Photo: Courtesy of Sarah Harris
Tell us a little bit about yourself and your background.
I’m Sarah Harris and the mind behind Once Upon A Tea Cup based in London, UK. I’ve always loved art and anything creative, so it was a no brainer for me that I studied it at university and those were some fun, fulfilling years but the ‘real world’ is a different place and its taken time to make the two balance. I’ve worked in theatre, teaching and interior design and always had my side business on the go. My love of vintage saw me using pre-loved crockery, firstly to create sculpture but then to create art, and that’s where I got my name: Once Upon A Tea Cup.
I am now the proud mum to two beautiful daughters and their Jewish education re-enforced my own love for my religion which in-turn has inspired my work.
What inspired you to become an artist?
So, this gently leads me on to what inspired me to become an artist. Although I find it hard to say that I am even though I sell my art prints worldwide. I think artist is such a deserving title and I guess it’s one I should try to embrace. My passion for creating art keeps me on the road to becoming an artist …I can spend a day making a whole new collection if something or someone gives me an idea.
What is your specialty?
My speciality is Florals and Hebrew Lettering. I lift the beautiful patterns from vintage crockery and modernise them to create new fresh designs. All the Hebrew is drawn on computer freehanded. The idea is to create fresh new artworks that embrace modern Jewish life.
How and where do you work?
I work from my home in London. No fancy studio here. I’m often sharing my desk with one or both daughters and their colouring. They inspire me and I hope I’m inspiring them.
What is the most indispensable item in your workspace?
The most indispensable item in my workspace is a really hard question. Probably my laptop. It’s been with me for 11 years and she’s still going strong. We’ve been through a lot together!!
Where do you take your inspiration? Are you pursuing any themes?
My inspiration is pulled throughout the year. Whether it be a Chag or an English holiday, a song or simply a beautiful plate.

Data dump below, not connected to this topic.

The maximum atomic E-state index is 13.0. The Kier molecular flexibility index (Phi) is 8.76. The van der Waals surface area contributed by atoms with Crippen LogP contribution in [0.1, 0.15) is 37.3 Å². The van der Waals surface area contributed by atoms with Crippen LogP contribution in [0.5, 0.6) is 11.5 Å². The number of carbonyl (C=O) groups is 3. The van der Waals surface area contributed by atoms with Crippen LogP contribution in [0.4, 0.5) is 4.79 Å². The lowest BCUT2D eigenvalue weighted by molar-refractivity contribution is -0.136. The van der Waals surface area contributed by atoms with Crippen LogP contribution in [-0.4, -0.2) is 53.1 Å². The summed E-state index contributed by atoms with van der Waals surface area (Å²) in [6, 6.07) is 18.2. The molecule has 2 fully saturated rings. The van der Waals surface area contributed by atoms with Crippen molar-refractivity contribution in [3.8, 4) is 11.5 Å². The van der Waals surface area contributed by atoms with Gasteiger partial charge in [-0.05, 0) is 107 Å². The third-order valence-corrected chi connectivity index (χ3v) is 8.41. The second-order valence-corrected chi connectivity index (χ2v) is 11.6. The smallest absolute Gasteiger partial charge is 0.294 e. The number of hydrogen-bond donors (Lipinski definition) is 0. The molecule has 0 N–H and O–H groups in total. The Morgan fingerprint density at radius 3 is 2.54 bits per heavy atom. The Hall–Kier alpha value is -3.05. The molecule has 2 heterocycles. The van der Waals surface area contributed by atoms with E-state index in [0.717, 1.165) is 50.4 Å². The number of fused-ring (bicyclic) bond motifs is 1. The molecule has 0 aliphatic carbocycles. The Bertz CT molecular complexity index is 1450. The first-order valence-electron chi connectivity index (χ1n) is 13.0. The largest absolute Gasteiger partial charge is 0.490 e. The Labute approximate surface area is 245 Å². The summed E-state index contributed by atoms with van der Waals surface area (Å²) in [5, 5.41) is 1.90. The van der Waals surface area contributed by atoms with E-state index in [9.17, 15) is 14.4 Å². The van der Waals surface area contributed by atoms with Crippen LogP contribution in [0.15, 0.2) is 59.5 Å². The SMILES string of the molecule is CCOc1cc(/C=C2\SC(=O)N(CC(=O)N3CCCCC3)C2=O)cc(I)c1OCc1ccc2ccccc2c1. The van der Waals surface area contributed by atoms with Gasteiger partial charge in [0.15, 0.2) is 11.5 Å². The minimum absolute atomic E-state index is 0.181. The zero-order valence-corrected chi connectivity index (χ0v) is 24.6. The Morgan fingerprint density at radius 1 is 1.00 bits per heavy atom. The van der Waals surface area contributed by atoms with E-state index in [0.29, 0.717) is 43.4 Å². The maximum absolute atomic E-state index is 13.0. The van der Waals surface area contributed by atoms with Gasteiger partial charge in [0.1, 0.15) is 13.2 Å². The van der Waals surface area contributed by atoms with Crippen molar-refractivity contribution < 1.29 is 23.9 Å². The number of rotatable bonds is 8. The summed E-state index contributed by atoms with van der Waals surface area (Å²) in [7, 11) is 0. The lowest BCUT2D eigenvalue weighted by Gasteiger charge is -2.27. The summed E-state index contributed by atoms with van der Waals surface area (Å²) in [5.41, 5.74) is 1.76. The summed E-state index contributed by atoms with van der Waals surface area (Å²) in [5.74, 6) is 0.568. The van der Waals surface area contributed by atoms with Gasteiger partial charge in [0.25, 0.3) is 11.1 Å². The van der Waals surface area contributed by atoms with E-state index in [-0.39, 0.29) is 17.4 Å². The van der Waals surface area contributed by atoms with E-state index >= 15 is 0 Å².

Do you do bespoke work?
I have taken on several commissions and I love doing them. It can be tricky pleasing someone else’s vision into your style. I have just completed a beautiful print for someone who wanted a quote written in Hebrew from Isaiah against a suggested background of the Northern Lights. The final result was so powerful and totally different from anything I would usually produce.
What projects are you currently working on?
I have just completed a new collection of modern Jewish cards which you can find on Etsy. Too often Jewish cards are very traditional and old fashioned in style. I’m hoping mine appeal to a new, younger audience.
What is your favourite item in your current collection?
My favourite item in my collection is probably a print I completed with the words ‘I am by beloved’s and my beloved is mine’ in both Hebrew and English against a floral background as that was said during my own wedding vows and means so much to me. I think others feel the same as its one of my best sellers.
How do you know when a piece is finished?
How do I know when a piece is finished? That’s really hard because it’s so easy to amend a colour, try a different size, etc. I can often go round in circles and never be sure. Sometimes simple is more successful and I have to remind myself of that!
What was the first artwork you ever sold?
The first thing I ever sold was a floral print with no writing. It’s still one of my favourites but it’s a design I have adapted and changed over and over to create new prints.
Which project have you enjoyed working on the most so far?
The project I most enjoyed was my most recent move into funny Jewish cards. It began last Chanukah and it really was a buzz to know that so many people worldwide will be receiving my cards! It has led to lots of new ranges.
What do you want to achieve with your work and what are your wishes for the future?
My wish for the future is to keep growing and designing. I was featured in The Jewish News last week and hope I can continue to raise my profile as I love what I do.
Where can we find your work?
You can find my work on Etsy:
At The British Craft House:
Photos: Courtesy of Sarah Harris